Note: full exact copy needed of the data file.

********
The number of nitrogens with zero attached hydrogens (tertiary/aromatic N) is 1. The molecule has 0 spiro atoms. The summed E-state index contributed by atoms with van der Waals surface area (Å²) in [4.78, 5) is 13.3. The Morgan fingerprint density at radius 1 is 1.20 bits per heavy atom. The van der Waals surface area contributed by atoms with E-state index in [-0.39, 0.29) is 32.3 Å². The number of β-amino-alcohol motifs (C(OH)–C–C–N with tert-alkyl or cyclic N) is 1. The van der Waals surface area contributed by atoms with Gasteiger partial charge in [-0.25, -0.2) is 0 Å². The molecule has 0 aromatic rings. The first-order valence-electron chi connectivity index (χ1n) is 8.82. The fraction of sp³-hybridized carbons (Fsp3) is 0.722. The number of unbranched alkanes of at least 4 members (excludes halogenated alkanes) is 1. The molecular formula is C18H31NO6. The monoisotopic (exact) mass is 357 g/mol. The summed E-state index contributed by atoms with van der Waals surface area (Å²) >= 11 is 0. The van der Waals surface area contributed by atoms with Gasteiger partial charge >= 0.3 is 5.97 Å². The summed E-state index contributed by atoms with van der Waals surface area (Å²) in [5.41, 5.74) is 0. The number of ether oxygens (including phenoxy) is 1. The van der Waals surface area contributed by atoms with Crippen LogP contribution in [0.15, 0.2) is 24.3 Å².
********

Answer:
The number of nitrogens with zero attached hydrogens (tertiary/aromatic N) is 1. The molecule has 0 spiro atoms. The summed E-state index contributed by atoms with van der Waals surface area (Å²) in [4.78, 5) is 13.3. The Morgan fingerprint density at radius 1 is 1.20 bits per heavy atom. The van der Waals surface area contributed by atoms with E-state index in [-0.39, 0.29) is 32.3 Å². The number of β-amino-alcohol motifs (C(OH)–C–C–N with tert-alkyl or cyclic N) is 1. The van der Waals surface area contributed by atoms with Gasteiger partial charge in [-0.25, -0.2) is 0 Å². The molecule has 0 aromatic rings. The first-order valence-electron chi connectivity index (χ1n) is 8.82. The fraction of sp³-hybridized carbons (Fsp3) is 0.722. The number of unbranched alkanes of at least 4 members (excludes halogenated alkanes) is 1. The molecular formula is C18H31NO6. The monoisotopic (exact) mass is 357 g/mol. The summed E-state index contributed by atoms with van der Waals surface area (Å²) >= 11 is 0. The van der Waals surface area contributed by atoms with Gasteiger partial charge >= 0.3 is 5.97 Å². The summed E-state index contributed by atoms with van der Waals surface area (Å²) in [5.41, 5.74) is 0. The number of ether oxygens (including phenoxy) is 1. The van der Waals surface area contributed by atoms with Crippen LogP contribution in [0.15, 0.2) is 24.3 Å².